Weathering the challenges

This article first appeared in City & Country, The Edge Malaysia Weekly, on November 5, 2018 - November 11, 2018.

The market needs incentives to turn around. If it is left on its own, I think it will still go sideways. This is where the government and the authorities come in.” — Khor Patrick Goh /The Edge

Housing and Local Government Deputy Minister Datuk Raja Kamarul Bahrin Shah (third from left), with (from left) The Edge Media Group chairman Datuk Tong Kooi Ong, Khor and The Edge Media Group publisher and CEO Ho Kay Tat Mohd Izwan Mohd Nazam/The Edge

An artist’s impression of Maison Carnegie in Australia. Picture By S P Setia

S P Setia’s latest product, Setia Fontaines, in Penang will feature plenty of greenery. Picture By S P Setia

UNO in Melbourne is a mixed-use development that was launched in January Picture By S P Setia

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No.1 – S P Setia Bhd + Best in Quantitative Attributes + Best in Qualitative Attributes

S P Setia Bhd has once again made it to the top spot of The Edge Malaysia Top Property Developers Awards and has also been ranked first in both the quantitative and qualitative categories.

The group continues to go from strength to strength. Apart from doubling its land bank, thanks to its acquisition of I&P Group last year, it has launched shophouses at its new township development — Setia Fontaines — in Penang on Oct 25 and made inroads into Japan, among other things.

Although there have been hiccups along the way, both locally and internationally, president and CEO Datuk Khor Chap Jen is optimistic about the group’s ability to weather the challenges that arise. To him, every challenge is an opportunity to grow the group.

As for June this year, the group has about 9,600 acres of undeveloped land in Malaysia with an estimated gross development value of RM155.94 billion, which, Khor says, will keep it busy for many years. However, it will add to its land bank if “there is a deal we cannot refuse”.

Overall, the group has held steady despite the soft local market, the surprise additional buyer’s stamp duty (ABSD) in Singapore and Brexit.

In FY2017 ended Dec 31, it posted a revenue of RM4.52 billion (-21% year on year) and pre-tax profit of RM1.271 billion (-11%). According to the group’s annual report, this was due to the completion and handover of Parque Melbourne in Australia, several phases of KL Eco City in Jalan Bangsar and Eco Sanctuary in Singapore in FY2016. The decline was also attributed to a decision to delay launches in 2016 due to the soft market conditions at the time.

Khor believes the group is well positioned to take advantage of any improvement in market conditions. He shares his thoughts on what can be expected of S P Setia in this candid and insightful interview.


City & Country: How have the last 12 months been for S P Setia?

Datuk Khor Chap Jen: Our performance was reasonably good last year. At end-December, sales stood at RM4.9 billion — slightly more than our target. And our profit attributable to shareholders was RM933 million.

But the first nine months of this year were challenging. Locally, the market was soft. And pre-GE14, a lot of people adopted a wait-and-see stance. After GE14, there were some feel-good factors but they didn’t translate into sales.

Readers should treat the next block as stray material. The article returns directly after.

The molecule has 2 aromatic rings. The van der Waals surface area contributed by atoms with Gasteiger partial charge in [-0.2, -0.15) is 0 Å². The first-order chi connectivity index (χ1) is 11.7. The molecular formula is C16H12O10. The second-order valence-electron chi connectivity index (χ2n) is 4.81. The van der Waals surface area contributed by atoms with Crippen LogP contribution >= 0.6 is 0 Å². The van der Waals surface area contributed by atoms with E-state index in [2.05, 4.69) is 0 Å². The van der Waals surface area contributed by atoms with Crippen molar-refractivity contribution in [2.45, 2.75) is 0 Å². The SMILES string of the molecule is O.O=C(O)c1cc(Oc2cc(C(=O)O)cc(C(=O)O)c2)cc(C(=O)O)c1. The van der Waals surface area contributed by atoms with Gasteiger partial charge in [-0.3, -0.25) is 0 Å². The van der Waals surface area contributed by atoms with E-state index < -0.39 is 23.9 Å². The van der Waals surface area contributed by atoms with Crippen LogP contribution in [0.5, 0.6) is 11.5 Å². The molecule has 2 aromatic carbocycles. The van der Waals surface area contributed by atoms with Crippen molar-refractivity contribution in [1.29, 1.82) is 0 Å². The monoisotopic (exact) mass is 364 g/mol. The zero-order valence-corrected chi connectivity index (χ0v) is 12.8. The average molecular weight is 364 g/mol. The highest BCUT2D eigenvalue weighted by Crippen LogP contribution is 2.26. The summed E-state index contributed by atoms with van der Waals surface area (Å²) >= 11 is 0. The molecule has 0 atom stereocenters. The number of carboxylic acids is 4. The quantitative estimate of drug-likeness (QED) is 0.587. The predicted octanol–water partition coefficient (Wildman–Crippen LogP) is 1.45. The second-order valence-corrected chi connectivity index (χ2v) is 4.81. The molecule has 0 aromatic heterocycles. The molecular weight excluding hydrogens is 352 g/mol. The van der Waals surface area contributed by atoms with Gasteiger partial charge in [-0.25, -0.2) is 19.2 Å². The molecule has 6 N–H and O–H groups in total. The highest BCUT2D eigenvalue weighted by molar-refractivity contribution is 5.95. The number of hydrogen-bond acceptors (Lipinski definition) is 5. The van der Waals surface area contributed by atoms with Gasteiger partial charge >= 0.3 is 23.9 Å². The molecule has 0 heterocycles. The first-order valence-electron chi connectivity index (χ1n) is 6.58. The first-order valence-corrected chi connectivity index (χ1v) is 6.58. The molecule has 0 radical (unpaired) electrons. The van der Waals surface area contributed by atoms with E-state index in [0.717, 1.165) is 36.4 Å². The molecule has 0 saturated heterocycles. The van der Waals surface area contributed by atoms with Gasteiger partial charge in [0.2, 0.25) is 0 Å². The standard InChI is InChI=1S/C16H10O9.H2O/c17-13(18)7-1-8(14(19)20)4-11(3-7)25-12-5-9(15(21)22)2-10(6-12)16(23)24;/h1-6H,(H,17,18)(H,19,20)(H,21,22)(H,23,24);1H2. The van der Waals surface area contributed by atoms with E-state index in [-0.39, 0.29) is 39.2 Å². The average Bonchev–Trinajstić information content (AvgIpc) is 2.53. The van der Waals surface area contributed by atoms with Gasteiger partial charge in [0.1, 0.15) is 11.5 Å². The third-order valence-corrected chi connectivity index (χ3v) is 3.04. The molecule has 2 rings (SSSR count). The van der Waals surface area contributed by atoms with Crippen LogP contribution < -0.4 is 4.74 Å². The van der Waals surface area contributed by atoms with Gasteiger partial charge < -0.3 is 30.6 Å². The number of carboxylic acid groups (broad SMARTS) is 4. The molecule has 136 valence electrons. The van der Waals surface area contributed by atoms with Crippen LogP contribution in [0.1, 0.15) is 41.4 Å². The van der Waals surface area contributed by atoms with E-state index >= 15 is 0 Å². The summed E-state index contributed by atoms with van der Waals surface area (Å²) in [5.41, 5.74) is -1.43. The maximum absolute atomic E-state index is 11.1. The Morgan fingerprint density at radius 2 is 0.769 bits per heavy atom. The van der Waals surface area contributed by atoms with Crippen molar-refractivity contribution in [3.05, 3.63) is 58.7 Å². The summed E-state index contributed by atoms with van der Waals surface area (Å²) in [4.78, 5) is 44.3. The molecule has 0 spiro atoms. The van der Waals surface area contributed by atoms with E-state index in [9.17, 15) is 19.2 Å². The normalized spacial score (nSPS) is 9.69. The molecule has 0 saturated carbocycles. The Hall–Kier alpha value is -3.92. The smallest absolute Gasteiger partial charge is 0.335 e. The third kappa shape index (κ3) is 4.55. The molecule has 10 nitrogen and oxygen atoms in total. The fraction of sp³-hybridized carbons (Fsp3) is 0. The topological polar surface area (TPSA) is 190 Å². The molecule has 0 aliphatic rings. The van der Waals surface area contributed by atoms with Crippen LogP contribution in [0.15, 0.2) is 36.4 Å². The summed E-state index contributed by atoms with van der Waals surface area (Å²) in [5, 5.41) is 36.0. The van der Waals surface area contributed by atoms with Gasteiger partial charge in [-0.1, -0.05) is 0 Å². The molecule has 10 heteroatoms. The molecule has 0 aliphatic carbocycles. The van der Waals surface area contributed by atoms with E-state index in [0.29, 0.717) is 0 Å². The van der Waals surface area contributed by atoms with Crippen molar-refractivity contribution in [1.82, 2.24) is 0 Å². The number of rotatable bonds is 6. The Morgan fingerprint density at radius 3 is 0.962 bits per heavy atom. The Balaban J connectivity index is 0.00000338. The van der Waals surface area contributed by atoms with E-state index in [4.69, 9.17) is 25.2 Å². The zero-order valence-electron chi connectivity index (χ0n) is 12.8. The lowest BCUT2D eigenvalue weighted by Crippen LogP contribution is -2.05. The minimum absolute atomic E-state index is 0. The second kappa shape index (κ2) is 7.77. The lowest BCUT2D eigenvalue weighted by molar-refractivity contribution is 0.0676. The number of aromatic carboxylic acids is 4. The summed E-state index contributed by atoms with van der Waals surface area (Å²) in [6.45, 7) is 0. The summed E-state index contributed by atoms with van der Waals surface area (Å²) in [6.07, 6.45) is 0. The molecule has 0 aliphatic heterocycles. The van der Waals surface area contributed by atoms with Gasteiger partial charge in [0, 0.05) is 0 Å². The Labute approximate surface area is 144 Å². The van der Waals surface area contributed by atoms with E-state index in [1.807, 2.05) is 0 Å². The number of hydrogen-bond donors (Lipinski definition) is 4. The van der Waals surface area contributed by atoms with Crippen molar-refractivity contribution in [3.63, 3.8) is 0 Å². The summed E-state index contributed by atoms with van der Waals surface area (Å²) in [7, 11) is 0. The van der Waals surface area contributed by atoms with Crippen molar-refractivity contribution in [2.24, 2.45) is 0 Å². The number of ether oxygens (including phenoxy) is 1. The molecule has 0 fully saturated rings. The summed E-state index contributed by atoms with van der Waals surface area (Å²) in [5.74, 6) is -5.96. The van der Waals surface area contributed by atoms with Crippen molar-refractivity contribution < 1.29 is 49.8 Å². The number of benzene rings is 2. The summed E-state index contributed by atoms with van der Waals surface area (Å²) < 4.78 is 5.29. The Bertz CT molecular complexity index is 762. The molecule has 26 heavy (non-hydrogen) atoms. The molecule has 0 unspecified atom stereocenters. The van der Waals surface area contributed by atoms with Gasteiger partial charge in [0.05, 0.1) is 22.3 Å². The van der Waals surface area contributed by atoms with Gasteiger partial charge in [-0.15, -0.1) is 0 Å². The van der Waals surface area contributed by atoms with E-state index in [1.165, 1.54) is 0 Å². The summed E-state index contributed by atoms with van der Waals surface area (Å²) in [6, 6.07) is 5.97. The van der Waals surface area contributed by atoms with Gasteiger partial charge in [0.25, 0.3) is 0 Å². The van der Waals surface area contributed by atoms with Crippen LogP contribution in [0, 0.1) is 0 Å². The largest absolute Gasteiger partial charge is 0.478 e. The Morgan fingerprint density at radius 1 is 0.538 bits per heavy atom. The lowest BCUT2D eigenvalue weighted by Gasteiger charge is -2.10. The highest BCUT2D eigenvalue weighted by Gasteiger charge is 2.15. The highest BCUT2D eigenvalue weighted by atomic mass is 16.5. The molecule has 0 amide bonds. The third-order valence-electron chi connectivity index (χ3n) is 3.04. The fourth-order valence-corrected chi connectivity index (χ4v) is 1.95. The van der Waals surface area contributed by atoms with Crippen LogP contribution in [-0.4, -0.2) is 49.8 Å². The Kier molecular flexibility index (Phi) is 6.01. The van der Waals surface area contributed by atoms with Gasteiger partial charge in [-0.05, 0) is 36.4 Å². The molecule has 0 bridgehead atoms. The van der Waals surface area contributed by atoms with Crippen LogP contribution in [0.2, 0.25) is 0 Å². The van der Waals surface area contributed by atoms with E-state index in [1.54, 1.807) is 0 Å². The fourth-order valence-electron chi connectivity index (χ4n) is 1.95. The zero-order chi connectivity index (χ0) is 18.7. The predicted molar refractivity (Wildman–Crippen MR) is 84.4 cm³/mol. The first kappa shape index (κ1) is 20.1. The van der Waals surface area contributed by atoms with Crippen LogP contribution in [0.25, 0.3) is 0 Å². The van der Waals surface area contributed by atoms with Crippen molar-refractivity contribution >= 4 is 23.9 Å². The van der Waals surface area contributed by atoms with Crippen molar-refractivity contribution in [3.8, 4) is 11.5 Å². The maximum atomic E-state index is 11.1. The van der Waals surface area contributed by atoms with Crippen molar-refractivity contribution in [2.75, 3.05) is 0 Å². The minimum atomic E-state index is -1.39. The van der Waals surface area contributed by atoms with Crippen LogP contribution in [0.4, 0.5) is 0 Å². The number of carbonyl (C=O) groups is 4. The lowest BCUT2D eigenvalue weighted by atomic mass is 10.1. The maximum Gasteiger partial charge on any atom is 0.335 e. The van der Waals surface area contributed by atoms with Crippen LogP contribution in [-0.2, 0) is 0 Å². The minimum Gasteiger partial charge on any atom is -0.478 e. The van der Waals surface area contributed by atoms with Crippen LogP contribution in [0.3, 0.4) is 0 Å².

We also faced a lot of challenges overseas. Singapore came up with an ABSD [in July] and in London, there was talk of a soft and hard Brexit and now they are talking about a non-Brexit. The uncertainty didn’t help. But Australia was a bright spot for us. We did reasonably well there.

Having said that, sales for the first eight months amounted to RM3 billion and this year, we are targeting sales of RM5 billion. It is tough but we are trying very hard to achieve our target.

In the last 12 months, the most significant things that happened were the aggressive purchase of land bank and the merger and acquisition of I&P Group, which was completed at end-2017. This doubled our land bank to about 9,600 acres.

Internationally, we are going into a new area — Japan. This is a new hunting ground for us. We successfully bid for a 4.9-acre site in Osaka, next to the Rinku Premium Outlets mall. We are submitting our plans and hopefully, all approvals can be obtained by the end of this year and we hope to launch the project next year. It will be a mixed-use development called Izumisano City Centre with a tentative GDV of RM1.88 billion. It will offer apartments, a hotel and some commercial components. It is our baby steps into Japan.


What is S P Setia’s strategy to manage its growth in the prevailing market conditions?

The soft market has given us many opportunities. We have been able to slow down some of the projects, especially I&P’s. When we acquired the company, our first task was to see how we could enhance the value of its projects. And we have managed to improve the GDV overall by 23% on average.

And the time is right to seek authorities’ approval for the layout plans for a number of I&P projects. This means we will be ready when the market turns the corner.

We have also taken steps to enhance the value of the projects in terms of branding, how we do the marketing, how to improve the accessibility, landscaping of the area, and the community spaces. All these are in preparation for the upturn in the market.

In terms of launching projects, we are concentrating on landed homes as they are still very resilient. Malaysians still love landed homes but we have made them smaller. And we will do this in all our established townships, for example Setia Alam in Shah Alam, Setia EcoHill in Semenyih and Bukit Indah in Johor. The only new project that we are going to launch this year is shophouses in Setia Fontaines on Penang’s mainland.